Verse Drama in the 21st Century
Contrary to popular narrative, verse drama is alive and well in the 21st Century. In fact, contrary to everything your drama teacher taught you, verse drama has never gone away in the English speaking world - although it certainly has been dominated by a certain British Bard.
One of the most exciting things about Hamlet to Hamilton has been seeing the global community tuning in. At the time of this writing, the podcast has been heard in 44 countries and rising. So, wherever you are in the world - welcome!
What This Blog Is AboutA good educator knows that different people learn different ways. Some of you learn by listening, but others learn by reading; still others by watching, interacting, or trying out exercises. This blog will cover the basics of writing and performing verse drama, complimentary to the podcast episodes.
We will begin at the very beginning, with blog-length articles covering Season One and the Tool Boudoir. Then we'll keep up apace with each new season. Patreons can make requests for blog articles over on our Patreon page, or by dropping us a line.
Some of the information here may vary from the podcast episodes, so do give us a read!
What Verse Drama Looks Like NowAs we explored in Season Two: King Arthur Through the Ages, every century has produced their share of verse playwrights. While many are still working within the very Anglocentric iambic pentameter blank verse, we didn't get the chance to take a look at (yet) some experimental verse playwrights of the 20th Century. (A fun one to look at may be Waldemar Young's Birds of Rhiannon: A Grove Play.)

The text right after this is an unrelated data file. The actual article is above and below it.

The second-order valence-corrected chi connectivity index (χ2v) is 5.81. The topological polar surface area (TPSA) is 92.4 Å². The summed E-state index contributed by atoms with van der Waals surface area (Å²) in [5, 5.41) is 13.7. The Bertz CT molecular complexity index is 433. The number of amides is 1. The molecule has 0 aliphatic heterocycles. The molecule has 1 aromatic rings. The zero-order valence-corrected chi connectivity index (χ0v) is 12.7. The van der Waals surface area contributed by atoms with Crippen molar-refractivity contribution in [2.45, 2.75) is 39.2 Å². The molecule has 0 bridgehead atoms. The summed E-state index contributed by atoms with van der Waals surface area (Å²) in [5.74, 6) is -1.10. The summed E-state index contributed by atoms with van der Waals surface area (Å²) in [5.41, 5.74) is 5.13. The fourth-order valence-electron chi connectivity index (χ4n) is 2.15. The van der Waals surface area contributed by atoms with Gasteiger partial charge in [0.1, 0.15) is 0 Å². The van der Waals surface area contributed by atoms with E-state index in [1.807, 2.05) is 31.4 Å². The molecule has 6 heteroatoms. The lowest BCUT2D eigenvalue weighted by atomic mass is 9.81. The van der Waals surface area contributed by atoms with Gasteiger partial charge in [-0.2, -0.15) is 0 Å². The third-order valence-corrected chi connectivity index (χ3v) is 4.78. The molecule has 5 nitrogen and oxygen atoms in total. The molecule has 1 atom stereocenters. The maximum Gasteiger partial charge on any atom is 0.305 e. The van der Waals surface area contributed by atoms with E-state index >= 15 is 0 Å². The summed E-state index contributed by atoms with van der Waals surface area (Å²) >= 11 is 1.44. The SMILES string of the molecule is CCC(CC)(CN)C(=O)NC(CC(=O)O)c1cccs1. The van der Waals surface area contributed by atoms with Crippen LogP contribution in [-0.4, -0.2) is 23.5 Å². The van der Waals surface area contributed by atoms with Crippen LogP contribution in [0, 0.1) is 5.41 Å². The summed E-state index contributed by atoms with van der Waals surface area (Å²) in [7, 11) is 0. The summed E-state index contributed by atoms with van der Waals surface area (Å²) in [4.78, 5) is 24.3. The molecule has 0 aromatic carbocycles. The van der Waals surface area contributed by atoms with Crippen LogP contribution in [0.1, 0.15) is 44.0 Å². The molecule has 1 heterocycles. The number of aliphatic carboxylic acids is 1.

Examining the verse drama plays of our own century, while iambic pentameter blank verse continues to be the brass ring for many beginning verse dramatists, we're starting to see the innovation of exciting techniques - such as the crossed out line, and a greater understanding of white space.
Many modern playwrights are already writing in free meter, including such notable playwrights as Mike Bartlett whose play Cock is actually full of excellent verse (while his Charles III is a bit more...well, we have notes).
The funny thing, though, is that so many modern verse playwrights don't recognize that while they're using all the tools of the Tool Boudoir - most importantly, the recognizable verse line - because the plays aren't called "verse drama" the belief persists that no popular verse dramas have been written or performed.
This is, of course, tantamount to believing that there are no more musicals because Rent doesn't sound remotely like Rogers and Hammerstein. It is even more akin to how we insist that shows such as Hamilton or Les Miserables are "sung-through musicals" - when it's equally appropriate to call them operas. Which are plays where everything is...sung through.
What's To ComeAs long as you keep supporting us, we'll keep creating content covering the writing and performing of verse drama. We're excited for our plans for upcoming seasons, and we're thrilled to have gotten to know several of you already.
In the meantime, keep writing! Keep innovating! Verse drama is a beautiful form, with tools than can be used in a variety of ways to express many facets of the human experience. What's yours?
QUESTION DU JOURWhat verse plays are there - where the majority of the play is written in lines of verse, rather than paragraph form - that people may not recognize as verse? For example...is Rosencrantz and Guildenstern Are Dead largely in vaudevillian di- and trimeter? Make your argument below!
DROP LINKS BELOW to New Play Exchange or published scripts! Or tweet us at @hamlet2hamilton.